Section 21 says that if an individual spreads propaganda against The Liberation War, Spirit of Liberation War, Father of the Nation, National Anthem and National Flag or assists in such a process then such action will be considered a crime.

Regarding this, the Samapdak Parishad on 28 September 2018 said, “We are fully committed to the preservation of the dignity and correct history of our Liberation War and given the past experience of attempts at its distortion we understand the need to do something in this regard. However “Spirit of Liberation War” is rather vague term. Without further defining the “crimes” under this section and clearly specifying what constitutes a “crime” we run the risk of serious abuse of this law and harassment of journalists and the punishment is up to life-term or (and) Tk 30 million in fine or both.”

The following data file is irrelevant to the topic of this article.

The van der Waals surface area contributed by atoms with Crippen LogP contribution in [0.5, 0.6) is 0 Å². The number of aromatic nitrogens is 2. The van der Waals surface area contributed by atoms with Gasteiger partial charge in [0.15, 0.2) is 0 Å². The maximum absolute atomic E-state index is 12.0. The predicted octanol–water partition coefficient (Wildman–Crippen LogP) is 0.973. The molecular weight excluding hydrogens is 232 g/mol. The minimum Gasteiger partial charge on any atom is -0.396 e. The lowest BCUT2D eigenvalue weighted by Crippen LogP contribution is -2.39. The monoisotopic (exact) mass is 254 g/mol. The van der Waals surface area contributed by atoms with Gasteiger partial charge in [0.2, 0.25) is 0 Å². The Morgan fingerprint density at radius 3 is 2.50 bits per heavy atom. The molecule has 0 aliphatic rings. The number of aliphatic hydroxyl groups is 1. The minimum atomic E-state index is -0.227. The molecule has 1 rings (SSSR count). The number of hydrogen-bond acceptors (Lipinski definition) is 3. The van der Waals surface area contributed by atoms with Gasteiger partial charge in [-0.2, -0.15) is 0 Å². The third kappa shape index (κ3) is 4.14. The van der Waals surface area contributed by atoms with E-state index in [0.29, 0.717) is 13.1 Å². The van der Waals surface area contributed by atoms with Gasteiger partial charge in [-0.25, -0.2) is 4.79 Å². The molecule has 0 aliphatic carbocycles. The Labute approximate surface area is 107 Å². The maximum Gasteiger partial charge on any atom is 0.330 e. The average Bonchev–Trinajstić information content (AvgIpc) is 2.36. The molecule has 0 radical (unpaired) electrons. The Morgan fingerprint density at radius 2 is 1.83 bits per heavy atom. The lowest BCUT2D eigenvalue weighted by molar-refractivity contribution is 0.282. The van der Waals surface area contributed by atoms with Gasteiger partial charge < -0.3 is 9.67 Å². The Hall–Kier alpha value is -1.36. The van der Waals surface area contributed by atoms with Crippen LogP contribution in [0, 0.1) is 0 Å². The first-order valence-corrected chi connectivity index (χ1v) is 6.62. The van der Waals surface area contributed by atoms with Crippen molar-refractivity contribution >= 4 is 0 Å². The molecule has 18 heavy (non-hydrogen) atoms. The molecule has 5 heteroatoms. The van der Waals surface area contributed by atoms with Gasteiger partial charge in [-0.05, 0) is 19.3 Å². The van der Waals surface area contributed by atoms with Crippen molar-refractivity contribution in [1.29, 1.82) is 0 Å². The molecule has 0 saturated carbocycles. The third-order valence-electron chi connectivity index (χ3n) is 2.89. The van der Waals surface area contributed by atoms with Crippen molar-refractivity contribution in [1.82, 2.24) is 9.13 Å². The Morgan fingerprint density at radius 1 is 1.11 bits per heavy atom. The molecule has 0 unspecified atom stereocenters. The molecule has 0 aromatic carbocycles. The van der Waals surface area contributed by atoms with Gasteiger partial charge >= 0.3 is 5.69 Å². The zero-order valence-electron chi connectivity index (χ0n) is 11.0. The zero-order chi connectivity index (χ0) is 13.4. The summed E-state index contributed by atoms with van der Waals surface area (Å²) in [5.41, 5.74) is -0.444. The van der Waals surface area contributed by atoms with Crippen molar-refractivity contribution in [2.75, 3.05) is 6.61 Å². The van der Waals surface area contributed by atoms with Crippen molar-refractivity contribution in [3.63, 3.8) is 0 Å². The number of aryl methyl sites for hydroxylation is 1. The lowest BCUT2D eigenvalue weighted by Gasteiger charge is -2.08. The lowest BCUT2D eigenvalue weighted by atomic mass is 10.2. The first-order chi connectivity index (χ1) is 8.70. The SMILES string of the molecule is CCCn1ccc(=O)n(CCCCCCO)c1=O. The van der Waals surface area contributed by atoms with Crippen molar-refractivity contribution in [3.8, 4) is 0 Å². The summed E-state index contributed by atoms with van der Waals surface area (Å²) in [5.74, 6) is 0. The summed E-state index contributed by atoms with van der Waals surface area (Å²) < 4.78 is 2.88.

The Editor's Council staged demo in front of Jatiya Press Club to abolish the nine controversial sections of DSA on 15 October 2018
File Photo

Section 25 says if any person using a website or any digital device - (a) deliberately or knowingly distributes any information or data that is attacking or intimidating in nature; or if a person publishes or distributes any information despite knowing that it is false to irritate, humiliate, defame or embarrass or to discredit a person


(b) Damages the image and reputation of the State or spreads confusion or with the same purpose publishes or distributes fully or partially distorted information or data despite knowing that it is false, and if any one assists in such actions then all such actions of the individual will be considered a crime.